In the early 1980s, when I first became involved in a group advocating nonviolent alternatives to the military, I imagined that significant progress was possible, even recognizing that social institutions are highly entrenched. Today, despite the efforts of many dedicated campaigners, the military seems just as widely accepted and alternatives just as far away.
To a large extent, acceptance of systems based on violence is widespread due to indoctrination, including thinking of the world as necessarily divided into countries, each with a central government that uses force to maintain power. The indoctrination includes acceptance, and often passion, for overcoming those designated as enemies. Also important is the constant attention to violence in news and entertainment.
Those who make efforts against systems of evil may need to be psychologically different from the norm by being morally intelligent.
To foster development of different attitudes and values, there are several possibilities. One is interventions to create a different media environment, one that counters nationalism, domination over nature, enemy-creation and violence as the solution. There have been many worthwhile initiatives, but the challenge of creating full-scale alternatives — from child rearing to rituals honoring contributions to society — is immense.
One lesson from history is that persuading people that war and violence are bad is inadequate. Knowledge and logic are not enough. If they were, the horrors of war, and the devastation of a future nuclear war, would be more than adequate to impel masses of people to join peace movements. Warning people that nuclear war could annihilate much of the world’s population should be all it takes. However, despite warnings since the early 1980s that nuclear war could trigger a globally devastating “nuclear winter,” most people take no special action against nuclear arsenals.
Awareness of the damaging effects of violence is not enough to turn more than a few people towards a rejection of violence. The implication, following Bartlett’s analysis, is that those who make efforts against systems of evil may need to be different from the norm via greater moral intelligence. Beyond distinguishing right from wrong, this means having the capacity to link reason and emotion to enable doing good. Morally intelligent people need to be able to act against oppressive authorities rather than going along with the crowd. They need to be willing to stand up to persecution.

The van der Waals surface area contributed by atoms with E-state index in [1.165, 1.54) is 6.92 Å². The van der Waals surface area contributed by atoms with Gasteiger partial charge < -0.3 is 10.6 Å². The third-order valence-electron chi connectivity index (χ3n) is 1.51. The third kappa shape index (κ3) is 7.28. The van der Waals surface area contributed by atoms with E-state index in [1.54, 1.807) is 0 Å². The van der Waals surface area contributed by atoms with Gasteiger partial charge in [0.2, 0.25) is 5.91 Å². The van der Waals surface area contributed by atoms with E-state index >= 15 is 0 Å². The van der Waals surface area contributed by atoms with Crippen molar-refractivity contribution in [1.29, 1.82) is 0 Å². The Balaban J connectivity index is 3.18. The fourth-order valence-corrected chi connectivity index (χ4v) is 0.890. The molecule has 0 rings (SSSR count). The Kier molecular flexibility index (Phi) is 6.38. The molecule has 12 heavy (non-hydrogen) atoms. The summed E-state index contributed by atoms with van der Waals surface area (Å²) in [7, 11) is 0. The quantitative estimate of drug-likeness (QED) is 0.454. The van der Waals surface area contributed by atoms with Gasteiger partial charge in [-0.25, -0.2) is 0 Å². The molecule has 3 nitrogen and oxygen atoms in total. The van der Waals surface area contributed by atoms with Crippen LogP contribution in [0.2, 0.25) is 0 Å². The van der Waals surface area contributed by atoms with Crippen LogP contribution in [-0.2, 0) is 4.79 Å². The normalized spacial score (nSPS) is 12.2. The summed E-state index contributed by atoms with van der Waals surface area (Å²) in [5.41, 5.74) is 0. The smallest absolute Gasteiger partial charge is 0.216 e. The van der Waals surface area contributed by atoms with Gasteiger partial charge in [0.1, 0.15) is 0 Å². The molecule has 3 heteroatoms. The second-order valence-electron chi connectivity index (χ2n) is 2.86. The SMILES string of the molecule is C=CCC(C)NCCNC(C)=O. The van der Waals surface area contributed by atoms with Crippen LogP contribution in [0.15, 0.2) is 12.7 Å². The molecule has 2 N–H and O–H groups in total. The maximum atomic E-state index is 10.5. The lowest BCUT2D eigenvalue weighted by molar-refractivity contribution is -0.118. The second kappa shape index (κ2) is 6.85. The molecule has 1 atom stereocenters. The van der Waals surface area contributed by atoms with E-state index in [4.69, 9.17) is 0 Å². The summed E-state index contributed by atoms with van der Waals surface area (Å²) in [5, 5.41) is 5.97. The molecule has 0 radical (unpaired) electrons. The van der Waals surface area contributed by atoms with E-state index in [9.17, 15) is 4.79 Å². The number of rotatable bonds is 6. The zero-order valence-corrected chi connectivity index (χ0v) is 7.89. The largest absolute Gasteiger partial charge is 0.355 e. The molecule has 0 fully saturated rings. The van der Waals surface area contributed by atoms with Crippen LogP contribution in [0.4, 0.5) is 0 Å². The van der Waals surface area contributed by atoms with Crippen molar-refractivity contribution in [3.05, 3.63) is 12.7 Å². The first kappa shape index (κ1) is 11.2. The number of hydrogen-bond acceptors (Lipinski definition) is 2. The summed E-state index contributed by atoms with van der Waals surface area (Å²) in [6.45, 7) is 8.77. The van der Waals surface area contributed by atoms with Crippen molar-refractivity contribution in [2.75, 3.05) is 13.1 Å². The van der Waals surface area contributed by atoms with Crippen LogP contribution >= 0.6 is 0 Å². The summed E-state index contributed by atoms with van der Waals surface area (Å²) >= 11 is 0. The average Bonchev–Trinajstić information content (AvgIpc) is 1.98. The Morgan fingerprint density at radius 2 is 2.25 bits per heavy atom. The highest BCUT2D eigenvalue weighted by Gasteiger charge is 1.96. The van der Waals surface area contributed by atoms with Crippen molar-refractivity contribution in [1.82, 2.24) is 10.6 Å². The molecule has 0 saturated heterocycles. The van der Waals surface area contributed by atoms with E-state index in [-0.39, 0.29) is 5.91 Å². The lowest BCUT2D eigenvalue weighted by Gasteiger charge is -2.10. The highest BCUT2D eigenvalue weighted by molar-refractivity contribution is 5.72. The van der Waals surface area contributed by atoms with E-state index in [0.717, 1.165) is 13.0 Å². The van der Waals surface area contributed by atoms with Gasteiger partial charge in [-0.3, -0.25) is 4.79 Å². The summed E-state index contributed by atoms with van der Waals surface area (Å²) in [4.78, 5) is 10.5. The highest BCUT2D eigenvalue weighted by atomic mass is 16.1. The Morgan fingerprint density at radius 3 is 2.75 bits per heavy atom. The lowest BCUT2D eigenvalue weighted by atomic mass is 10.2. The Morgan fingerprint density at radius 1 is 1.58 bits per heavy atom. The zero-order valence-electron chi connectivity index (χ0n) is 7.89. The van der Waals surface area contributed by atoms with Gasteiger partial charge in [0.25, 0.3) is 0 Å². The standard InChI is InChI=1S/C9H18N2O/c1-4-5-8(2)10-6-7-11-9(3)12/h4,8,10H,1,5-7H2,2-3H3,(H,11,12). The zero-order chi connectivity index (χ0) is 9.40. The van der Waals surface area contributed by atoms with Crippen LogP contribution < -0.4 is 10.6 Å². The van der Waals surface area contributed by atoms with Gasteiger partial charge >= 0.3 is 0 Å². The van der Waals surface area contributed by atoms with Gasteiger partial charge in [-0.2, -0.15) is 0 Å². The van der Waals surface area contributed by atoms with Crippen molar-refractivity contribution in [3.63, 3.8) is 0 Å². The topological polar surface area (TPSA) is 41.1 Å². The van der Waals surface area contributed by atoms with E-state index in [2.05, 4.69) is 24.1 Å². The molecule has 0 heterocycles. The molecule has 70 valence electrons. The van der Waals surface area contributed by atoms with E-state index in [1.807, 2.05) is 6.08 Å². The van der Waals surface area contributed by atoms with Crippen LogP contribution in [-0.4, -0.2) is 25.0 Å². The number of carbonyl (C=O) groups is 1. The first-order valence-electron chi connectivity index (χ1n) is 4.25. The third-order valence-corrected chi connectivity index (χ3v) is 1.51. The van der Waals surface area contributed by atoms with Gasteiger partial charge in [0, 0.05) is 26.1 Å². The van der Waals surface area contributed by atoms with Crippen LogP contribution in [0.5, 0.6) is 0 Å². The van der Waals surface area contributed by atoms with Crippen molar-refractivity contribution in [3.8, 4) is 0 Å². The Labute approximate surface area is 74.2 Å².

Rather than just telling people about nonviolence, it may be more effective to show them through actions. Activists have long known that participation in social action is a powerful way to forge commitment. Social movement scholars have shown that more people join action groups by being invited along by a current member than by moral outrage. Essentially, this is to rely on the common human urge to join with others. This is fine, but insufficient, because systems based on violence, such as the military, use the same techniques and have far more resources to deploy them.
Schools promote intellectual development, but there is no institution systematically helping people to achieve the most advanced forms of moral development — ones that involve seeing beyond self-interest, attachments to organizations and countries and our species. The challenge for nonviolence supporters is to help develop forms of learning through practice that foster moral development. For example, it would be useful to study whether extensive training and practice in nonviolent action causes participants, in other circumstances, to become more compassionate to humans and nature.
What can be done to counter the satisfactions many humans gain from participating directly or vicariously in violence, and the willingness of most humans to tolerate the existence of social and technological systems designed to cause death and destruction? Almost certainly, nonviolence is part of the answer. Participating in nonviolent actions can provide powerful psychological satisfactions and may be an alternative to the appeal of violence. However, despite the dedication and sacrifice by millions of people over the years, there has not yet been a mass shift in commitments to reject violent systems in favor of nonviolent action.
Nonviolent strategists emphasize the importance of innovation, of testing out new methods of struggle. To this should be added a wider search for innovative methods of broadening participation in challenges to human evil and the systems built on it.
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If I may make a small contribution to this very important debate by posing the question: Why do we have wars? I will offer a few conclusions of my own. Power (manifested as interest) has been present in every conflict of the past – no exception. It is the underlying motivation for war. Other cultural factors might change, but not power. Interest cuts across all apparently unifying principles: family, kin, nation, religion, ideology, politics – everything. We unite with the enemies of our principles, because that is what serves our interest. It is power, not any of the above concepts, that is the cause of war. As a result – this applies throughout history but is most relevant in the nuclear age – every civilization/nation eventually gets the war it is trying to avoid: utter defeat; showing the ultimate obsolescence of nuclear deterrence doctrine. Leaders and decision-makers delude themselves, thinking they can avoid that fateful war. But history always proves them wrong. On the evidence, we are heading for nuclear war.